Paralympic Silver Medalist, Myles Porter Heads To Senior Nationals

By Ernest Pund | April 06, 2013, 8:04 p.m. (ET)

Goal: Compete In Both Paralympic And Olympic Games In Rio

Paralympic Silver Medalist Myles Porter will be fighting in the fully-sighted division at USA Judo’s Senior National Championships next week and the Pan American Championships soon after. His ultimate goal? To compete at both the Paralympic Games AND the Olympic Games in the same year … that would be Rio de Janeiro in 2016.

“I want to go to the Olympics,” said Porter. “I want to go to the Olympics and Paralympics in the same year.”

Few athletes from any country have made it to both in any sport. Among them was American runner Marla Runyan. She took four gold medals at the 1992 Paralympic Games and one gold and a silver (in shot put) at the 1996 Paralympic Games. She went on to compete at the 2000 and 2004 Olympic Games.

Judo athlete Jorge Lencina of Argentina, has competed in both the Olympic and Paralympic Games but apparently not in the same year. Another judo athlete, Oleg Kretsul of Moldova, fought at the Olympic Games in Atlanta, 1996, but lost his sight in an auto accident and went on to medal at the Paralympic Games, including a gold in Beijing in 2008.

Judo, which relies on senses of momentum and balance in addition to strength and stamina, requires little modification for athletes with visual impairments. In fact, elite players will sometimes train with blindfolds to help tune their other senses on the mat.

Judo has been an event in the Paralympic Games since 1988 in Seoul. Visual impairments are the only disability in Paralympic judo competition.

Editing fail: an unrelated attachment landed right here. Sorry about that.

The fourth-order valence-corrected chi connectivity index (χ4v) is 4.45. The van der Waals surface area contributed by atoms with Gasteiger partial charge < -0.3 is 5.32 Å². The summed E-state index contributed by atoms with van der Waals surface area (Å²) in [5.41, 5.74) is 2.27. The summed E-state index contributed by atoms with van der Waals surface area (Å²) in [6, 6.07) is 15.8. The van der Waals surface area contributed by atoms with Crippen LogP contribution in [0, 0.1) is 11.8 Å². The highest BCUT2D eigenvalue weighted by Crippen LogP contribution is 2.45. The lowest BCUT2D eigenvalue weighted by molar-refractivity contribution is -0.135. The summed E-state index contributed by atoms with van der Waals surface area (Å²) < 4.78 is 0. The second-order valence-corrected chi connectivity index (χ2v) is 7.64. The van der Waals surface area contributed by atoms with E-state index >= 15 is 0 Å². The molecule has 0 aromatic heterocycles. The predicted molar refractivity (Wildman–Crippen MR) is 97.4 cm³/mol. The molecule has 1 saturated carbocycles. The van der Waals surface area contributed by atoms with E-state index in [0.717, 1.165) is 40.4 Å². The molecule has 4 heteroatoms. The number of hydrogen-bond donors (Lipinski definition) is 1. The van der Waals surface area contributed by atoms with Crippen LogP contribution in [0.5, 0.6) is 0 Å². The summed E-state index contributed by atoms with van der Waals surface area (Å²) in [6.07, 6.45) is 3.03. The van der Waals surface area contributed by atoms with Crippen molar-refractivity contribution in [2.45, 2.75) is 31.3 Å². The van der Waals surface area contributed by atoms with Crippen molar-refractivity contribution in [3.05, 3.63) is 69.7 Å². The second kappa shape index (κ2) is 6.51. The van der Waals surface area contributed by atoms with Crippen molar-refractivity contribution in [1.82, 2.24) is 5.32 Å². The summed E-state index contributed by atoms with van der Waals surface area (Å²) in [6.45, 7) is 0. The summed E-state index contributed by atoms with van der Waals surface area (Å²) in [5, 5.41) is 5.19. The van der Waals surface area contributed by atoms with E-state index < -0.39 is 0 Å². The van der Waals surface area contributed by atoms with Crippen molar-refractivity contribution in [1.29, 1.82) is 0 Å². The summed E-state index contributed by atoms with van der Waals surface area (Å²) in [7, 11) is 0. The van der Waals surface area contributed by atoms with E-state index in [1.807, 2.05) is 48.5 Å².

Porter is legally blind with ocular albinism. What he sees at 1 foot is similar in detail to what most see at 10 feet. The detail he sees at 7 or 10 yards is what most people would see from 100 yards.

“The biggest difference,” Porter said, “is in gripping. In Paralympic competition, we start with a grip and work from there.” Competitors begin the match with their grips firmly in place on their opponents gi, then the referee signals them to begin.

“In sighted competition, grips are 90% of the match,” getting the grips and making them work, said Porter.

Porter recently competed in fully-sighted divisions at two Pan American Opens. He went 1-2 matches to finish fifth in Uruguay and 2-2 to finish fifth in Argentina.

“I'm on the right path,” Porter said. “I just need to fight more and get my hands on these guys from all over the world and feel the different styles to be more comfortable.”

Heading into the USA Judo Senior National Championships, April 13 – 14, in Virginia Beach, VA, Porter will be defending his position as No. 1 at under 100 kg on the national roster in both the Paralympic and Fully-sighted divisions.